After the defeat of Japan in the Pacific War, the ultranationalist societies were disbanded and socialism was decriminalised. However, as the Cold War set in, the Allied Occupation authorities soon started to suppress the growing socialism movement. They frequently resorted to seeking the help of leading pre-war right-wing and organised crime figures, some of whom were war criminals who were pardoned in exchange for this help, and this formed the basis of post-war, anti-communist fringe groups with close links to both organized crime and the conservative Japanese establishment.
Throughout the Cold War, the groups, known as uyoku dantai, generally carried a philosophy of anti-leftism and advocated solidarity with the United States and South Korea against communist nations such as the USSR, North Korea and the People's Republic of China. The 1970s, however, also saw the emergence of the shin-uyoku ("new right wing")--nationalist organizations that viewed the post-war Japanese conservative establishment as a puppet of the US and sought to break away from the traditionally pro-American stance of the post war rightist movement.
Uyoku dantai are well known for their highly visible propaganda vehicles, known as gaisensha (街宣車)--converted vans, trucks and buses fitted with loudspeakers and prominently marked with the name of the group and propaganda slogans. The vehicles are usually black, khaki or olive drab, and are decorated with the Imperial Seal, the flag of Japan and the Japanese military flag. They are primarily used to stage protests outside organizations such as the Chinese, Korean or Russian embassies, Chongryon facilities and media organizations, where propaganda (both taped and live) is broadcast through their loudspeakers. They can sometimes be seen driving around cities or parked in busy shopping areas, broadcasting propaganda, military music or Kimigayo, the national anthem.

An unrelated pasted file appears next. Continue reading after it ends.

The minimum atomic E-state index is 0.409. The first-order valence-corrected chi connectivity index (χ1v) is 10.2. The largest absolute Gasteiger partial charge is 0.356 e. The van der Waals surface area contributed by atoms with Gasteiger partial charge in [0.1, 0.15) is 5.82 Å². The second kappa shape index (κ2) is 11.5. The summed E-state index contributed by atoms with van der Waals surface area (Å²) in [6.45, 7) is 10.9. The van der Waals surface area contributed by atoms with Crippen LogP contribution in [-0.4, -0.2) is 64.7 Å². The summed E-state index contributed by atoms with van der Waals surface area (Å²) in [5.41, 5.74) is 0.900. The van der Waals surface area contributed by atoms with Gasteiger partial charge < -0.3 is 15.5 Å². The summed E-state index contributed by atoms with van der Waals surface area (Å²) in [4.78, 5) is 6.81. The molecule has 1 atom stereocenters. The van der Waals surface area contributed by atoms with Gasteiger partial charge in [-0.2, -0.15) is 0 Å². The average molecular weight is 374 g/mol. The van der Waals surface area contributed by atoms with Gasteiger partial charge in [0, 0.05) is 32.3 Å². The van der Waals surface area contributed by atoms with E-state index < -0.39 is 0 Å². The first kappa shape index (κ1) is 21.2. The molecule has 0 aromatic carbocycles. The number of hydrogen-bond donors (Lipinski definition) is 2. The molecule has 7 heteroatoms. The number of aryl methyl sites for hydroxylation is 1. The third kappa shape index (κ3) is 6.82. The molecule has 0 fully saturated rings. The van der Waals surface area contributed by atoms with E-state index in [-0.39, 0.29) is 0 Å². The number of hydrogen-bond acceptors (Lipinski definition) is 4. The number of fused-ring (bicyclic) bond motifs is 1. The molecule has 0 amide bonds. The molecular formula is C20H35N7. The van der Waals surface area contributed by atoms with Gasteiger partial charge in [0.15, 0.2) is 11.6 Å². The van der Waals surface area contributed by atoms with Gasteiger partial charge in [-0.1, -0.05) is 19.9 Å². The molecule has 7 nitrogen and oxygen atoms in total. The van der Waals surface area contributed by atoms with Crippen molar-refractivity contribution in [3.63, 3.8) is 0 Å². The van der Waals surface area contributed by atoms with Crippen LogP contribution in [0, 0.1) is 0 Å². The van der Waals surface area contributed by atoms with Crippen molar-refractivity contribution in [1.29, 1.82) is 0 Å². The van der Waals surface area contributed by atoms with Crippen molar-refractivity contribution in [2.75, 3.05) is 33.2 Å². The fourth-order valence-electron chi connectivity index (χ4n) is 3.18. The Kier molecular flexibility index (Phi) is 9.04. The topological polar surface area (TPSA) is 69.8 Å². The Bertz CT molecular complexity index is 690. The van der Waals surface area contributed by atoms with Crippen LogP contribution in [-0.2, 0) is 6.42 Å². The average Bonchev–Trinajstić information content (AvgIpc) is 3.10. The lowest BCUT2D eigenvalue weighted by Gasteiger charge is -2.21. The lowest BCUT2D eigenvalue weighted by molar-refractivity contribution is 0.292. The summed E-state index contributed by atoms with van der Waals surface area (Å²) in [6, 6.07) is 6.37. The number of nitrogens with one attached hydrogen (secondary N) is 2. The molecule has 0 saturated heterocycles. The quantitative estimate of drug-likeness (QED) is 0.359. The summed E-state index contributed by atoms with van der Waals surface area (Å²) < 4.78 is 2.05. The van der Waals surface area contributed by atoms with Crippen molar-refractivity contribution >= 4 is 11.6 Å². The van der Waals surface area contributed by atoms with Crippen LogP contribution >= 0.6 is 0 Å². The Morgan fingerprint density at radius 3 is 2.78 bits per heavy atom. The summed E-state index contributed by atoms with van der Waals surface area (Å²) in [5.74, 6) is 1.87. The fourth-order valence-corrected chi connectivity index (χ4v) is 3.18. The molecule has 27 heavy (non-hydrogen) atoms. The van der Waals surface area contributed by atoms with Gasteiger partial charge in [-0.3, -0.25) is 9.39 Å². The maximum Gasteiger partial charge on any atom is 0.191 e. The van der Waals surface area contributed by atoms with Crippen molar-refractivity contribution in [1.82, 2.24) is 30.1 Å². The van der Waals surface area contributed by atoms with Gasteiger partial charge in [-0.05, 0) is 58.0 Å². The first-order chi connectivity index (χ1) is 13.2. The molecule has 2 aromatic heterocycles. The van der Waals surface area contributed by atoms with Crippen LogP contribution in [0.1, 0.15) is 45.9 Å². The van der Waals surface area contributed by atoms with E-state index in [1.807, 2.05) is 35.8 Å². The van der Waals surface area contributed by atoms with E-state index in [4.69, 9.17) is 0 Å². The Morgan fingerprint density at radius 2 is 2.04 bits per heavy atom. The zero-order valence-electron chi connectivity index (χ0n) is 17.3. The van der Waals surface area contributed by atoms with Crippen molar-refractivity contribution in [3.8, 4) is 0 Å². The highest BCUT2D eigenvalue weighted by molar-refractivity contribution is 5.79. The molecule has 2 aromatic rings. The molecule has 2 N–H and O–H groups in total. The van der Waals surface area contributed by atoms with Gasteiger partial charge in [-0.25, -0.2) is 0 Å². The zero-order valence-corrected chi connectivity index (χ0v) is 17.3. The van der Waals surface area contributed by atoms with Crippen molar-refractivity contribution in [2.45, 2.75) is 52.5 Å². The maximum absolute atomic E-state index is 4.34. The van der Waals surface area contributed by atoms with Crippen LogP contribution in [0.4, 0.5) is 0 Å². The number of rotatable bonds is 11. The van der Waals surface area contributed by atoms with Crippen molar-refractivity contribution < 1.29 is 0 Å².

Political beliefs differ between the groups but the three philosophies they are often said to hold in common are the advocation of kokutai (extreme nationalism), hostility towards communism and hostility against the Japan Teachers Union. Traditionally, they viewed the Soviet Union, the People's Republic of China and North Korea with hostility over issues such as communism, the Senkaku (Diaoyu) Islands and the Kurile Islands.
Most, but not all, seek to justify Japan's role in the Second World War to varying degrees, refute the war crimes committed by the military during the first part of the Shōwa era and are critical of what they see as "self-hate" bias in post-war historical education. Thus, they do not recognize the legality of the International Military Tribunal for the Far East and other allied tribunals, consider the war-criminals enshrined in the Yasukuni shrine as "Martyrs of Shōwa" (昭和殉難者 Shōwa junnansha), support the censorship of history textbooks and the historical revisionism
However, Uyoku dantai especially groups affiliated to Yakuza syndicates have many foreigner members involved Zainichi Korean. It is because Yakuza groups include many Zainichi Korean, and insistences of Uyoku dantai that uplift nationalism become their source of money. Moreover, it is difficult to arrest Uyoku dantai because a freedom of ideology is protected by Constitution of Japan. Then, it is one of the reasons why Yakuza camouflages Uyoku dantai.
Below is a list of some groups usually considered uyoku dantai.
Groups affiliated to yakuza syndicates
|Last Updated on Wednesday, 08 April 2009 13:57|